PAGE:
While the authors cover all the basics like college, insurance, and teen jobs, they also dive into topics that you won’t find in many other books on children’s finances, such as extra curricular activities, a complete system for paying your children, and how grandparents can help teach money skills. The book really leaves nothing unexplored.
The Economides, also known as “America’s cheapest family,” have been writing on children’s finances for years, and they have a few other books on cutting expenses and living frugally. I think I have a soft spot for their family since they have five kids, and I know what it’s like to be frugal with five kids. While I’m not sure I would like to be known as a “cheap” family, I understand what they’re going for, and our family follows most of their ideas.
Author Website: MoneySmartFamily.com
By Kristen Welch
As parents, we’re all trying to raise children who are grateful and appreciative of the things they have. We want them to leave home understanding that they have to work for things in life, and that it’s important to be thankful for what they have.
But that’s easier said than done, as we all know too well. Children aren’t born grateful. Children have a tendency to be selfish by nature. That’s why we have to teach sharing, and we have to teach giving. Sure, there are moments where kids seemingly want to do these things, but more often than not, children will do what makes them happy before worrying about someone else.
This book shows you how to use life as a teacher to raise children who are grateful for what they have. So much of the world has a “but everyone else has it, so I want it” attitude. Greed is prevalent in society. In fact, it’s a defining force of our society.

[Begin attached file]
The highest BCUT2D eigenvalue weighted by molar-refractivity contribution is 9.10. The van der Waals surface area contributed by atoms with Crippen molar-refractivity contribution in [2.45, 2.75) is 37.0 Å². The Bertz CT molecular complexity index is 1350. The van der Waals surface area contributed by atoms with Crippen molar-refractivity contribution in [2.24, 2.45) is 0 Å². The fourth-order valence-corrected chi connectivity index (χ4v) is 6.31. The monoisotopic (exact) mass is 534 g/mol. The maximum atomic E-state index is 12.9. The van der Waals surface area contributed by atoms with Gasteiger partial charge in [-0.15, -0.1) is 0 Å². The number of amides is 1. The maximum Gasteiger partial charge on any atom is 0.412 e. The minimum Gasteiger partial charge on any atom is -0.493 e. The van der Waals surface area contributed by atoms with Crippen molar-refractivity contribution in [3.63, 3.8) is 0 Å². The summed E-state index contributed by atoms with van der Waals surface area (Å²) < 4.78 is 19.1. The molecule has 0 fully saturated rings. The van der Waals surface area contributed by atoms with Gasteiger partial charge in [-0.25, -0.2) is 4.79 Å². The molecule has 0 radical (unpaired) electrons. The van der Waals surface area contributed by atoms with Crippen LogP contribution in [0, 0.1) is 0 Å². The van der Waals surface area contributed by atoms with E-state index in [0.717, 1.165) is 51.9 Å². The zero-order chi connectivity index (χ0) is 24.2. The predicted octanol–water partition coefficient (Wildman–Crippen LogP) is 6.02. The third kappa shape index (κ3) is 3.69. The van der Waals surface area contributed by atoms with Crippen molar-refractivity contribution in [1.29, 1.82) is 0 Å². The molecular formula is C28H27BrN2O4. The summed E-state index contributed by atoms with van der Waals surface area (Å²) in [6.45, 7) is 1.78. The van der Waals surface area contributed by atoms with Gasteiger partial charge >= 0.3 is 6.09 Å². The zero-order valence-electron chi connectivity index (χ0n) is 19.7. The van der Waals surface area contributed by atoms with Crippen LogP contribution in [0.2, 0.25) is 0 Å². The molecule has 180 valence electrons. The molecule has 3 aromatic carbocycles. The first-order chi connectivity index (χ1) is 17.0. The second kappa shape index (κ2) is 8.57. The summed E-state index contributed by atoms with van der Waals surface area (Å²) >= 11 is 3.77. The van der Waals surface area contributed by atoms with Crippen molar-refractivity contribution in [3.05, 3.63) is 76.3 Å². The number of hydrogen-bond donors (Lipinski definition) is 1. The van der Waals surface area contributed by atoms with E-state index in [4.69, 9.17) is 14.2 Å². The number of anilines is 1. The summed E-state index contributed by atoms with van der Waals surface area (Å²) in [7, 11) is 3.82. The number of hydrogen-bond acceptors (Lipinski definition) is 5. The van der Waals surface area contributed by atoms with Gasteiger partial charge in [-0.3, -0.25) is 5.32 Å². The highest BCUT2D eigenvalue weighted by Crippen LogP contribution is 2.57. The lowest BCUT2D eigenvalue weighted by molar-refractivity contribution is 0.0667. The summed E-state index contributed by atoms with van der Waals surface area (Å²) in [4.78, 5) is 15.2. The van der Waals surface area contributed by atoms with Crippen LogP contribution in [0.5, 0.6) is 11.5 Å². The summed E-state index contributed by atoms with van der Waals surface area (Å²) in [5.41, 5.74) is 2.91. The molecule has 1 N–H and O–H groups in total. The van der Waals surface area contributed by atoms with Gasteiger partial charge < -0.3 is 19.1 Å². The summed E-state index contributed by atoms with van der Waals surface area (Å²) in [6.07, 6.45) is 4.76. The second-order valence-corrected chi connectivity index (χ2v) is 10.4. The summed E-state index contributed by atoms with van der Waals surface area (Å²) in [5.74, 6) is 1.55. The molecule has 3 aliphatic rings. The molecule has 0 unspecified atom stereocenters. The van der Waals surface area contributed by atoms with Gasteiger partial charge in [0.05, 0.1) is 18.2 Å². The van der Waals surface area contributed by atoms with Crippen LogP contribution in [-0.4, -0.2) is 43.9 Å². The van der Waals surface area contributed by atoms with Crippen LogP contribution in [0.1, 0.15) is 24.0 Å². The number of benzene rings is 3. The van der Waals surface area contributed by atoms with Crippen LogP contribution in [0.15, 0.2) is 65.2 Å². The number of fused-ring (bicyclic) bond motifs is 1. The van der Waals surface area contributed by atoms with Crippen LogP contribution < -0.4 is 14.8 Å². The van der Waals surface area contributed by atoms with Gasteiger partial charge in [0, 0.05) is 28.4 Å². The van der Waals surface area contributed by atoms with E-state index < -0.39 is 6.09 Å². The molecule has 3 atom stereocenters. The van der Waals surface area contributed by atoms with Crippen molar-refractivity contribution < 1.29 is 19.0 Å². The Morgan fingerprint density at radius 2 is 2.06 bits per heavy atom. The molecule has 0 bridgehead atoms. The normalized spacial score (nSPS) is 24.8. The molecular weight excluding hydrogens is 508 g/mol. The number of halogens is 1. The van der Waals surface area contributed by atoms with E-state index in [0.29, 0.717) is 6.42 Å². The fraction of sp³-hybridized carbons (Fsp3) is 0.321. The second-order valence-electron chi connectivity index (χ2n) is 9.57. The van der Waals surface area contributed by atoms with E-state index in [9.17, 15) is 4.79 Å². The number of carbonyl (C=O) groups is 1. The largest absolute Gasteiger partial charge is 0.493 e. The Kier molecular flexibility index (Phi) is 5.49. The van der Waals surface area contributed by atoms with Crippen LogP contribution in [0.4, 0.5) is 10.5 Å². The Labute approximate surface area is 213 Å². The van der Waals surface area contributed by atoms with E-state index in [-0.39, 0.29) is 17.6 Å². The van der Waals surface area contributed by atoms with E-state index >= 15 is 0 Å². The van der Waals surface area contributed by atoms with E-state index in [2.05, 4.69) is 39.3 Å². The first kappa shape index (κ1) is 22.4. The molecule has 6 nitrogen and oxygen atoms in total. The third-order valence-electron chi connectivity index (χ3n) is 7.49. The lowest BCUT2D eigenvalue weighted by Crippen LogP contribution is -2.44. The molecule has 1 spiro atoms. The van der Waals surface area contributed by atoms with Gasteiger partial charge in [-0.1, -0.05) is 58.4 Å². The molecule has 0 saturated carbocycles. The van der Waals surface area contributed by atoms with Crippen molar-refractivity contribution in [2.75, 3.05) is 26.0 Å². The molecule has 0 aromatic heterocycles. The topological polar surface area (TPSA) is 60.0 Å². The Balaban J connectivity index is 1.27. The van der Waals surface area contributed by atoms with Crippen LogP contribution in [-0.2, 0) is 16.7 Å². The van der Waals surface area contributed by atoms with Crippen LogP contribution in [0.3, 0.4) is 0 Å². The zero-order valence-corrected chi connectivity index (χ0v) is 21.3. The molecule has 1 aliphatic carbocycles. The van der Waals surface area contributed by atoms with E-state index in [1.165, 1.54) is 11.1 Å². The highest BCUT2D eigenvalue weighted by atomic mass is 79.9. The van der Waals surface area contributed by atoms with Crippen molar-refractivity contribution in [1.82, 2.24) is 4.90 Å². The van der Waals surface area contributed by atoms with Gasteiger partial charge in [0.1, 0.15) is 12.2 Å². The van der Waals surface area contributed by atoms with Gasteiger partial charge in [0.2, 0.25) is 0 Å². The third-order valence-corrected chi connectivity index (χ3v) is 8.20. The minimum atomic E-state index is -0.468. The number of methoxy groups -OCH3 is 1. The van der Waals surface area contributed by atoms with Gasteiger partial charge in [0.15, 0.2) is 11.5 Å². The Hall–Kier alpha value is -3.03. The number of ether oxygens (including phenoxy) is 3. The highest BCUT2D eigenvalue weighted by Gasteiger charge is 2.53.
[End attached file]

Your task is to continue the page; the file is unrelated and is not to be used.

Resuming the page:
Kristen teaches how to use everyday conversations to guide your children into understanding gratitude. As the subtitle, How One Family Learned That Saying No Can Lead to Life’s Biggest Yes, suggests, we may be saying “yes” more often than we should. I am guilty of this, but this book shows you how saying “no” can actually lead to some positive long-term results.
Kristen, founder of The Mercy House, writes for LifeWay, HuffPost, and several other publications. Raising Grateful Kids in an Entitled World is gaining a lot of traction. It’s a short read, so I recommend either checking it out from your local library for a week, or getting the Audible version and listening to it on your commute to work.
Author Website: WeAreTHATFamily.com
By Dave Stone
You might be thinking this title sounds a lot like the last one, because it does. But it’s worth reading as well. It’s actually recommended in the last book.
Gratitude and selflessness go hand in hand, but they have their differences. Gratitude has more to do with how your children actually feel in their hearts, and how they express their thankfulness. Selflessness has more to do with how they demonstrate themselves to others through their actions, before anyone else has done anything.